A look at acts breaking at radio and retail and entering Billboard charts. This week: Fefe Dobson & Ferry Corsten.
BLAME CANADA: Two years ago a Canadian teenager stormed the American charts. Her name was Avril Lavigne and her hook-filled songs about teenage life offered punk feminism as distilled by Hot Topic. Now the country is bringing us Fefe Dobson, whose self-titled debut for Island Records is filled with the kind of anthems fit for another remake of "Josie & the Pussycats."
Single "Take Me Away," with its stop-and-go metal guitars and an over-magnified rhythm, is slowly working its way onto American radio. A tale of rebellious teenage love, "Take Me Away" spent six weeks on Billboard's Hot 100, and peaked at No. 87 last month.
The song is one of a dozen dance-ready, arena-rock worthy songs on her debut. Party tracks such as "Rock It Till You Drop It" meld Shania Twain-like choruses with guitar riffs that owe a heavy debt to '80s hair metal, while Dobson's rant against her absent father in "Unforgiven" revs up the guitars in its attempt to reach Pink territory.
The singer, who grew up in the Toronto suburb of Scarborough, the daughter of a Jamaican father and a mother of English/Irish/Dutch descent, recently spoke to Billboard about her influences. She credits her mother for introducing her to acts such as the Bee Gees and Lionel Ritchie, and her sister for exposing her to Nirvana, but it was her brother who gave her the album that changed her life: Siverchair's "Neon Ballroom" (Sony).
"That album made me realize you shouldn't be afraid to write your feelings on paper and put it to music," Dobson told the magazine."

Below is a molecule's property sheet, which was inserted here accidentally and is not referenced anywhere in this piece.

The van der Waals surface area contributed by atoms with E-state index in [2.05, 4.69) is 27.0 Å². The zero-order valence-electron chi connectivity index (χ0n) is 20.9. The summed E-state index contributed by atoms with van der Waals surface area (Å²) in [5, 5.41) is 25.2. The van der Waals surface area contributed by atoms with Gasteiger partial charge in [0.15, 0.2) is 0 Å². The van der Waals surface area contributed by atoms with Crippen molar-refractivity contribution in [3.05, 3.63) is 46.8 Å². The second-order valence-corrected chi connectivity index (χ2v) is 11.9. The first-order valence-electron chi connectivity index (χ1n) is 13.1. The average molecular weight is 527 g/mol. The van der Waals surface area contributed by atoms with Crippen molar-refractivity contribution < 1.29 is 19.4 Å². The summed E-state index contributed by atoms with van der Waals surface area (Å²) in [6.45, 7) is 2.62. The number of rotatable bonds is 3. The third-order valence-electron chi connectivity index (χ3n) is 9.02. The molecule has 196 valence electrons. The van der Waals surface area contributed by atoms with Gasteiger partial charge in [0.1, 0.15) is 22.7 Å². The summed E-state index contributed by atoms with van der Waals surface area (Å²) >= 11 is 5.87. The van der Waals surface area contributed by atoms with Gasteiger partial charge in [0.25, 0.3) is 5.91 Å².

The 18 year-old Dobson is already a bit of an industry veteran. When she was 15, she signed to Zomba Records Canada, but the artist and the label were unable to pick a direction and parted ways. Yet it was at Zomba where she met producer Jay Levine, and the two formed working on a musical partnership.
With Levine and James McCollum, who aside from appearing with Levine in the Philosopher Kings has worked with Nelly Furtado, Dobson crafted her debut. The singer inked a deal with Island after performing earlier this year at a showcase in Toronto.
Last week, the self-titled album debuted at No. 1 on Billboard's Top Heatseekers chart, selling more than 29,000 copies in its first week of release in the U.S., according to Nielsen SoundScan. On The Billboard 200, the album weighed in at No. 111.
ABOARD THE FERRY: Over the last few years Ferry Corsten has risen to the top of the U.K. trance scene. A successful DJ/Producer, Corsten won acclaim for his mixes on Ministry of Sound's numerous volumes of the "Trance Nation" compilation series. Last year, the artist inked a deal with Moonshine Records, which has been busy prepping Corsten's introduction to U.S. markets.
A live mix album was released last year, and contained two Corsten originals: "Indigo" and "Punk." The latter became a club hit, thanks, in part, to the way it latched onto the '80s-influenced electro movement, featuring distorted, robotic vocals and vintage keyboard sounds. The song spent 10 weeks on Billboard's Hot Dance Music/Club Play chart earlier this year, peaking at No. 33 and giving Corsten his fist chart success in the U.S.
At the end of February, Moonshine will release the Dutch DJ's first collection of originals, "Right of Way." There's growing signs that the track will break Corsten, who also performs as System F, on these shores. The album's lead single, "Rock Your Body," a house-influenced party cut, debuted last week on Billboard's Hot Dance/Singles Sales chart. With its entry at No. 15, Corsten snared his first appearance on one of the magazine's retail charts.
"Rock Your Body" is also enjoying a fair amount of success on the Club Play tally. The single is entering its second week on that chart, up this week to No. 45 after debuting at No. 52.